On Syria, words don’t go far enough

The fighting is so horrific, the UN Security Council agrees it has to stop. Yet the attacks have only become worse.

A girl reacts at a site hit by what activists said was a barrel bomb dropped by forces loyal to Syria''s President Bashar al-Assad in al-Kalaseh neighbourhood of Aleppo, Syria
The rest of the world is still too divided about who is to blame to do anything to help [Reuters]

I want to remind you of Syria.

I know on Friday there were three terrible attacks on civilians elsewhere around the world that killed dozens of people.

And I know when it comes to Syria, sometimes it is just easier to forget.

After five years of bloody civil war, the parties there are still fighting. And the rest of the world is still too divided about who is to blame to do anything to help.

But something is happening in Syria that is so horrific even the Security Council agrees it has to stop. And here is the thing: since the UN body first said so, it has only become worse.

I’m talking about the use of barrel bombs.

These barrels are packed with explosives, poisonous chlorine and scrap metal for maximum killing power and they are incredibly effective. Now the leading cause of death in Syria, they are also illegal under international law because they kill indiscriminately.

Apparently, the sound of a helicopter – the crude delivery system for these weapons – now fills Syrians with terror.

Heart-breaking stories

At an informal Security Council briefing on Friday, I heard heart-breaking stories from human-rights activists and emergency responders.

Like the story about the father who sent his seven- and nine-year-old children into the house when he heard the helicopters, thinking he was sending them to a safe place.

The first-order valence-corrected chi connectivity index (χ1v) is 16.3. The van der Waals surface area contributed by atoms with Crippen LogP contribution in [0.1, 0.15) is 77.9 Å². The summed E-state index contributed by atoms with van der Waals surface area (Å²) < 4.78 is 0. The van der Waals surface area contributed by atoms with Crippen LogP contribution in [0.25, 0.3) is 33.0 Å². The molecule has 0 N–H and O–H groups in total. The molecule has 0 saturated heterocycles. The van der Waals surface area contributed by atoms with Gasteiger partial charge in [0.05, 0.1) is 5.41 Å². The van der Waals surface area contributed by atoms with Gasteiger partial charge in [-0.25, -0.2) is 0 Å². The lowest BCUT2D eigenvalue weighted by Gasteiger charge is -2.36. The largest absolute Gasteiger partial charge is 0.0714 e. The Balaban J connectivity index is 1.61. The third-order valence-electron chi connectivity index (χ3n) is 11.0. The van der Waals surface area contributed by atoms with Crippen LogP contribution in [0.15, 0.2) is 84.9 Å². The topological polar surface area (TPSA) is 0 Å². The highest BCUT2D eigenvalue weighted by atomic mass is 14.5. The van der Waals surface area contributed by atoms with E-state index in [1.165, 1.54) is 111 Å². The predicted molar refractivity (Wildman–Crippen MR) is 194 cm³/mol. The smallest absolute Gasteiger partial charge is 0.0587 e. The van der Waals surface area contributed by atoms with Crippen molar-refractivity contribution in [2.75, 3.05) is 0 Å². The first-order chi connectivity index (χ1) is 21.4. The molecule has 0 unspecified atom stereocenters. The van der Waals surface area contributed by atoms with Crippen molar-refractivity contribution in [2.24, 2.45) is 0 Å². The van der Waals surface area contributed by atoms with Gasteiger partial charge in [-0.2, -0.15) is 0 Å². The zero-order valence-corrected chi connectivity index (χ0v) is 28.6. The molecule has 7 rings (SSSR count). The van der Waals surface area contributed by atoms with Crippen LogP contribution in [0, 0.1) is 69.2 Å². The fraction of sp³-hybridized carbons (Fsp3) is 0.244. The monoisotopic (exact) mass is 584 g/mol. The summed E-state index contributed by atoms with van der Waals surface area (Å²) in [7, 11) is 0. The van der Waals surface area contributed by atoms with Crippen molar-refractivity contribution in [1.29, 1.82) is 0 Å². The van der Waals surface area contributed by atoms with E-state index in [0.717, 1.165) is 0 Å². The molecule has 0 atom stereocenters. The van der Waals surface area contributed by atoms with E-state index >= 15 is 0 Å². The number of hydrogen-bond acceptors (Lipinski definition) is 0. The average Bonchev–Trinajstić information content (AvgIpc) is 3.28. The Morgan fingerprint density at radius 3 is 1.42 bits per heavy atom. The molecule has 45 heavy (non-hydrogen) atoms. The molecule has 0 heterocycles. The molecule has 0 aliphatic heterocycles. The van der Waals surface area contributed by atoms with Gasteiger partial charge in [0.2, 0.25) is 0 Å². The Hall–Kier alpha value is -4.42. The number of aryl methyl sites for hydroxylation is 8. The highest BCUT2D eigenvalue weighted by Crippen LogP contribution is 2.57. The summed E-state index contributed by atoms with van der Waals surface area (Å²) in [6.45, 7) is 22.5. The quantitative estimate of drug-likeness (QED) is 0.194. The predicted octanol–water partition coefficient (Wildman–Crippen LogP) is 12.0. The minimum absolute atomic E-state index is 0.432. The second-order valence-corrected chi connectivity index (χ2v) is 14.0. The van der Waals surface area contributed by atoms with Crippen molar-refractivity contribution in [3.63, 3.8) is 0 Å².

A bomb fell on the home, according to Nadim Houry of Human Rights Watch, killing the mother and injuring the children so badly, they each had limbs amputated.

More than 11,000 barrel bombs have been dropped across Syria since October, according to the Security Council [Getty Images]
More than 11,000 barrel bombs have been dropped across Syria since October, according to the Security Council [Getty Images]

Raed Saleh, a first responder with the Syrian Civil Defence, showed a video of his colleagues digging a newborn baby from beneath a three-storey collapsed building.

It took 12 hours, with great care taken not to let any debris fall on the infant.

The video of that little boy covered in dirt being pulled from a hole brought tears to many eyes in the room. And that was a rare case of a rescue attempt with a happy ending.

More than 11,000 barrel bombs have been dropped since October, according to an announcement for the Security Council meeting, which was called by France and Spain.

Bassam Alahmad from the Violations Documentation Centre in Syria said that 1160 civilians, 290 of them children, had been killed by barrel bombs since Security Council Resolution 2139 passed more than a year ago, calling for an end to these and other indiscriminate attacks.

Syrian President Bashar al-Assad denies that his forces have anything to do with these weapons, but Human Rights Watch says otherwise.

The government is the only party to the conflict with helicopters.

Curious response

Other groups are indiscriminately killing civilians as well, they say, but not nearly as many as the government.

Even the Russians, who back Assad, have said these attacks are wrong. Strangely, however, they condemn the attacks and not the perpetrators.

Francois Delattre, the French ambassador to the UN, declared after the meeting that they had sent a strong political message, that the international community will never stop trying to stop these attacks.


Those who live and work in Syria say words don’t go far enough, however.

They want the Security Council to punish those who violate 2139 with sanctions and arms embargoes.

A total of 80 international human rights and aid groups also called for action in a letter to the Security Council earlier in the week.

So have 70 countries.

That’s why I want to remind you about Syria.

Under international law, what is happening there shouldn’t happen to anyone.

Source: Al Jazeera